Entitlement?!? WTF?!?!?!
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    Angry Entitlement?!? WTF?!?!?!

    It seems like a lot of people who use Craigslist believe they're ENTITLED to have free services from freelance artists. Even when you explain to them that freelance artists need money to survive too, they still believe they're entitled. All I can say is that if these people really are entitled to free services from freelance artists, they should PROVE IT!!! Otherwise, I'm going to continue to conclude that these cheapskates are like spoiled brat kids who always want and get they want.

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    And see, that's why I call myself a lance artist. Just in case someone misconstrues "freelance" to mean "I work for free"...

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    lol, you funny

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    This rant was posted on Craigslist a few years ago, and made the rounds on various design and illustration forums, but this seems like a good time to repost. The original author is Dave D'Esposito, and he says pretty much everything there is to say.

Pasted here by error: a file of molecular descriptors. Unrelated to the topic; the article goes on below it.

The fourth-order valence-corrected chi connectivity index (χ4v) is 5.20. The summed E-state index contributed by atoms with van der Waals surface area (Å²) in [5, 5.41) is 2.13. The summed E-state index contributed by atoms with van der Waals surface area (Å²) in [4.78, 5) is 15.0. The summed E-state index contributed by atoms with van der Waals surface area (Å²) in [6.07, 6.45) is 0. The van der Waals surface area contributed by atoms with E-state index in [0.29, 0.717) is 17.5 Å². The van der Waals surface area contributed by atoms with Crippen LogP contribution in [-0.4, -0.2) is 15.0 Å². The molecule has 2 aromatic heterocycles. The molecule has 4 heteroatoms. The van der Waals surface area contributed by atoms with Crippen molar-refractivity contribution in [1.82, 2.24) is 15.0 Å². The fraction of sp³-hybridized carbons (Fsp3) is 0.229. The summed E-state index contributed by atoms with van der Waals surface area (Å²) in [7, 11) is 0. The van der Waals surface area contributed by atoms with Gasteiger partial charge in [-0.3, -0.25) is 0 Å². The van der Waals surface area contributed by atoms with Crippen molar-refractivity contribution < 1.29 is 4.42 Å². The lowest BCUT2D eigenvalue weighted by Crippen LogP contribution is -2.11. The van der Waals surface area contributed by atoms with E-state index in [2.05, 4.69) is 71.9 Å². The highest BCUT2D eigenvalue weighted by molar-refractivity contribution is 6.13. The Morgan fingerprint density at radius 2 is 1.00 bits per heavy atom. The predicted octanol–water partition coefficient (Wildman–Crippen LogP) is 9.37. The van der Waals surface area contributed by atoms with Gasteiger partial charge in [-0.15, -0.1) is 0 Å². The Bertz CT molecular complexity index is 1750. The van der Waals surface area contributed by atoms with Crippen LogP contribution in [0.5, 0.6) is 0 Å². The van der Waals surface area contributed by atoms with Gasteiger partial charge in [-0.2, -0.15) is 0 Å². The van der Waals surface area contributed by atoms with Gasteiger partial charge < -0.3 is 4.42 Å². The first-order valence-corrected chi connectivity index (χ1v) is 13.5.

Every day, there are more and more Craigs List posts seeking "artists" for everything from auto graphics to comic books to corporate logo designs. More people are finding themselves in need of some form of illustrative service.

    But what they're NOT doing, unfortunately, is realizing how rare someone with these particular talents can be.

    To those who are "seeking artists", let me ask you; How many people do you know, personally, with the talent and skill to perform the services you need? A dozen? Five? One? ...none?

    More than likely, you don't know any. Otherwise, you wouldn't be posting on craigslist to find them.

    And this is not really a surprise.

    In this country, there are almost twice as many neurosurgeons as there are professional illustrators. There are eleven times as many certified mechanics. There are SEVENTY times as many people in the IT field.

    So, given that they are less rare, and therefore less in demand, would it make sense to ask your mechanic to work on your car for free? Would you look him in the eye, with a straight face, and tell him that his compensation would be the ability to have his work shown to others as you drive down the street?